Thrombotic complications after heparin therapy may involve different systems and are associated with significant morbidity and death. [8-10]Unexplained recurrent thrombocytopenia, thrombotic events, or both, in patients receiving UFH should raise the suspicion for HIT, and testing for HDPA is strongly indicated in these patients. All of our patients had histories suggestive of HIT and all had documented HDPA by the platelet aggregation method. [6,7]
Heparin-dependent platelet antibodies can be detected by several methods. A routinely used platelet aggregation method appears to be highly specific but has low sensitivity. [6,7]The14C-labeled serotonin-release assay, presumably the standard for HDPA testing, has high specificity and sensitivity but involves the use of radioactive material and therefore is unavailable in many clinical laboratories. A recently developed platelet factor 4/heparin enzyme-linked immunosorbent assay produces results that correlate closely with those of the serotonin-release assay. Two of our patients (patients 1 and 3) had negative antibody test before CEA after previously being diagnosed with positive HDPA. It was suggested that after a period of 3 to 6 months HDPA may either disappear or become undetectable using14C-serotonin release. At the same time, platelet aggregation tests are less sensitive for detecting HDPA during even acute events [6,7]and may fail to detect low antibody titer present several months after the initial diagnosis. In this case, this "test insensitivity" may create a risk for causing HIT after reexposure to UFH. Until all these issues are resolved, we believe that patients with clear histories of HIT and documentation of HDPA in the past should be considered positive for heparin antibodies.
Patients with documented HIT and HDPA who undergo revascularization procedures require a substitute for regular heparin. Low molecular weight heparins have a higher antithrombotic-to-anticoagulation therapeutic ratio, [3,5]a lower rate of bleeding complications, [13,14]and probably a lower risk for HIT. Recently several authors reported the use of LMWH in patients with HIT undergoing cardiopulmonary bypass and in those having lower extremity arterial reconstruction.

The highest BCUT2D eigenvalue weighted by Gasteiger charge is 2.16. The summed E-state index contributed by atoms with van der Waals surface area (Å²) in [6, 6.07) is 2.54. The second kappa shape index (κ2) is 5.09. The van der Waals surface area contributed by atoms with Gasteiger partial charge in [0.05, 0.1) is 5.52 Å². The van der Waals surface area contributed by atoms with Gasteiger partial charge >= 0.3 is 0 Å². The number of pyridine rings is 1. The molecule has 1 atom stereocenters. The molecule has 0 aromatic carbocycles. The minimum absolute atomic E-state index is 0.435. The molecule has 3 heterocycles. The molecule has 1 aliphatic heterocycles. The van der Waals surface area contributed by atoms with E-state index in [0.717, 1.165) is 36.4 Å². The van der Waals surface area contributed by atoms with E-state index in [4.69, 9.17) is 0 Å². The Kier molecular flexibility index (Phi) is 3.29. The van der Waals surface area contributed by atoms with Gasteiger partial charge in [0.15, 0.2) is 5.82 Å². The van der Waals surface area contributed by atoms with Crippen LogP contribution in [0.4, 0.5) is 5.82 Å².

Although LMWHs cause only an attenuated inhibition of factor IIa (thrombin) by anti-thrombin III, their ability to inhibit factor Xa is maintained. The standard coagulation tests, such as activated partial thromboplastin time and activated clotting time, are relatively insensitive and therefore inadequate for monitoring the therapeutic effect of enoxaparin. To monitor the effect of LMWHs, some authors suggest measuring anti-factor Xa activity in plasma. 
The antithrombotic intravenous dose of enoxaparin has not been established and is mainly a matter of individual experience. Anti-Xa activities during use of 4.5 mg/kg enoxaparin for cardiopulmonary bypass have ranged from 1 to 3 IU/ml. The intensity of anticoagulation needed for CEA is not well known, but the standard practice is to administer 7,500 to 10,000 units of UFH intravenously. Because this is approximately one third of the heparin dose used in cardiac surgery, we initially chose to use 1.4 mg/kg in our first two CEAs. Nevertheless, we believe now that even a smaller dose can be used safely during CEA. We found adequate anti-Xa activity and clinical safety when only 0.8 mg/kg of intravenous enoxaparin were used. A similar dose was used by Samama and associates in patients undergoing arterial reconstructive surgery. An even smaller dose (0.6 mg/kg) of intravenous enoxaparin was given to one patient who was receiving a continuous infusion of 2 mg *symbol* kg sup -1 *symbol* day sup -1 enoxaparin before CEA.